Some seventy years ago, after Alger Hiss lied under oath and was believed, celebrated, lionized as "credible." Whittaker Chambers was finally able to prove his case with evidence.
On the day of Hiss's initial set of bald-faced lies to the nation, though, even Chambers' biggest congressional supporters were shaken, calling him up at his office at Time magazine, asking if he was sure he was right about Hiss.
From American Betrayal, p. 179
“Are you sure,” “In a voice in which I caught the unmistakable note of des- peration,” Chambers would write, he asked, “are you sure you are right about Alger Hiss?”
Of course, Chambers reassured him in the course of the jittery call.
“You couldn’t have mistaken him for somebody else?”
“Of course, I haven’t mistaken him,” Chambers said. Later, Chambers
wrote, “What stunned me as I stared at my desk, and was to puzzle me for some time to come, was a simple question: ‘How did Alger Hiss, in the face of the facts that we both knew, and under the eyes of some 150 million people, sup- pose that he could possibly get away with it?’ ”93
It was a good question—if, that is, you were coming from an Enlightenment world of fixed laws, legal and moral, a world where objectivity was magnetic north, a world that was already a dying star. Chambers’s years in the Commu- nist underground notwithstanding, his question came from this fin-de-siècle Retroland. Hiss, meanwhile, was opening brave new territory where facts were juggling balls, truth was strategically expendable, and ideology and raw power set life’s course. Deconstructionists would follow. They had to. A school of sys- tematic thought had to emerge to reflect and enforce the pressures to abort the search for objective truth.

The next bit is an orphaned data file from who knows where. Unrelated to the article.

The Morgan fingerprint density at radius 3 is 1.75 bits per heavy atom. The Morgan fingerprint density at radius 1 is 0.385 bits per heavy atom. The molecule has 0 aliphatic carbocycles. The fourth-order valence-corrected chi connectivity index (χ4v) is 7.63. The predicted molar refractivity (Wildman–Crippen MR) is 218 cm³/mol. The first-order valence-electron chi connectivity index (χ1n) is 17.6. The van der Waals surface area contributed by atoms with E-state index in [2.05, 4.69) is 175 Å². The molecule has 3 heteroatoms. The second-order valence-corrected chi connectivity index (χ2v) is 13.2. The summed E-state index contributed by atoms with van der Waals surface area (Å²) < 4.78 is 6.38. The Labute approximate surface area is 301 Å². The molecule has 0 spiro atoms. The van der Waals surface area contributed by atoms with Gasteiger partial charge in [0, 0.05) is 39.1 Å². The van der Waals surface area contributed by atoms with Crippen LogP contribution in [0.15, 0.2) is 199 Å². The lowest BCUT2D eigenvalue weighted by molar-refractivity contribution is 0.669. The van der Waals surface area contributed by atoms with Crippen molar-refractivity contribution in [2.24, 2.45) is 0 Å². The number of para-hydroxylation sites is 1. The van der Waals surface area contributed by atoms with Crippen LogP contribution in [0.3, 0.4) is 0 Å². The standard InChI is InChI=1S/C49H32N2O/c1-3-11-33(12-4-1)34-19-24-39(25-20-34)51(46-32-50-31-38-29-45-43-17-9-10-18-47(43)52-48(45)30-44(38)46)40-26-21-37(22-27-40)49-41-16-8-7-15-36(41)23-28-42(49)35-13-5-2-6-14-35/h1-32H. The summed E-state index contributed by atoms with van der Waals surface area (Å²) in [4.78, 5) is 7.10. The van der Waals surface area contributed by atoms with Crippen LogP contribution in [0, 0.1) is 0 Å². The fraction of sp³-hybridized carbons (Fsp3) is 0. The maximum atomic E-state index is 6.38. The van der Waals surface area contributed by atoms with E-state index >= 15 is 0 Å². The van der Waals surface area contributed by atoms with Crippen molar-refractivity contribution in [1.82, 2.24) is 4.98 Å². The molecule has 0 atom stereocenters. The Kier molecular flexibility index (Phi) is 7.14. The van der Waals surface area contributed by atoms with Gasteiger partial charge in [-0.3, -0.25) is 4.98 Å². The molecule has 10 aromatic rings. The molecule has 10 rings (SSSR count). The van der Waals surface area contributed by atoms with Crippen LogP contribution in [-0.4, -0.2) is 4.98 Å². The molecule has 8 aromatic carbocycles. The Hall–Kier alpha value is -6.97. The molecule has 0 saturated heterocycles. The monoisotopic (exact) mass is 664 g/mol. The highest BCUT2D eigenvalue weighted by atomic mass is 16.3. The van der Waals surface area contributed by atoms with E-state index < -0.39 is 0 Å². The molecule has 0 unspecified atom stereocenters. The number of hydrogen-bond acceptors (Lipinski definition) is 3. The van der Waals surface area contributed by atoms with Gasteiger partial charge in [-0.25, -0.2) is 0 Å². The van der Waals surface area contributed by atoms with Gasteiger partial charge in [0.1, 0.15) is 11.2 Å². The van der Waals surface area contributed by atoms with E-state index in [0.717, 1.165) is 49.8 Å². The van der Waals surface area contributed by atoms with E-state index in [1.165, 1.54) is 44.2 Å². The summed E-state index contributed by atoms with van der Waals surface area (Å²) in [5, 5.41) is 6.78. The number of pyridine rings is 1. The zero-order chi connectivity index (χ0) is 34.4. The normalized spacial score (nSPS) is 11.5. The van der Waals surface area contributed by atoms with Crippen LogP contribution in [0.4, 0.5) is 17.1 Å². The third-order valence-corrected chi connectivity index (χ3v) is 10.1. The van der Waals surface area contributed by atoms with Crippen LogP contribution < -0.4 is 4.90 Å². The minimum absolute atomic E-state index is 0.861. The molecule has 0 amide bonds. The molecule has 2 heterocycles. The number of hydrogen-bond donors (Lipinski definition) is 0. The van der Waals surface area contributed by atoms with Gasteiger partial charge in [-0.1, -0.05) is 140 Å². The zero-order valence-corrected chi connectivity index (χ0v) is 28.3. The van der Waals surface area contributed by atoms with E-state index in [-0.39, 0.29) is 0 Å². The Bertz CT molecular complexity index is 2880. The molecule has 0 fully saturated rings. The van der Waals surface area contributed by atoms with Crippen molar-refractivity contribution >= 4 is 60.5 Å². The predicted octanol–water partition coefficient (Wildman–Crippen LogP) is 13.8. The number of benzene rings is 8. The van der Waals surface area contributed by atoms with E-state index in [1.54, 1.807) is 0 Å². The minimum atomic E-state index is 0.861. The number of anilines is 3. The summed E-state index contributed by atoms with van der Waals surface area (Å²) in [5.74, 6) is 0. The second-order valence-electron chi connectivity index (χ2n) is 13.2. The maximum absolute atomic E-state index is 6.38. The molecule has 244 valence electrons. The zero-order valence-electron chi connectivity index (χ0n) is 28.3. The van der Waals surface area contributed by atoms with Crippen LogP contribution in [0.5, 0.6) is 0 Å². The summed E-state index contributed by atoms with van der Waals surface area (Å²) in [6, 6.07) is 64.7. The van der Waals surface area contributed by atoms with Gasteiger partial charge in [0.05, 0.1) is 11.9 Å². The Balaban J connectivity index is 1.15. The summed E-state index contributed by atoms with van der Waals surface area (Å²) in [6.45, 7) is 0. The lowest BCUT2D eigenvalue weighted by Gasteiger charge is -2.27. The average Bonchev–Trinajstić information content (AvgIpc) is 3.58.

Such a search for objective truth had previously defined Knowledge at least since the ancient Greeks came along, and, as Keith Windschuttle tells it, sought to replace the mythologies other cultures used to affirm their “sense of self- worth and place in the cosmos” with something brand-new: the attempt “to record the truth about the past.”94 This became what Orwell described as “neu- tral fact,” which, by his observation, ended in 1936 in Spain, and Koestler agreed. Today, the Greek example is forgotten, or dismissed as that of the dead- est of white males, and mythologies of self-worth are back in vogue, under- scored by the widely shared assumption that truth isn’t “within the historian’s grasp,” as Windshuttle puts it. This is what our children are taught in school, perpetuating this mythology of mythologies. This means, perhaps, we might look back on Alger Hiss and see not just an epic traitor who committed treason but also a pioneer of a shamelsss future. Like an early performance artist, Hiss, sans NEA grant, smeared lies all over naked, defenseless, truth, successfully cutting us all off from the facts, from reality, from our history. ...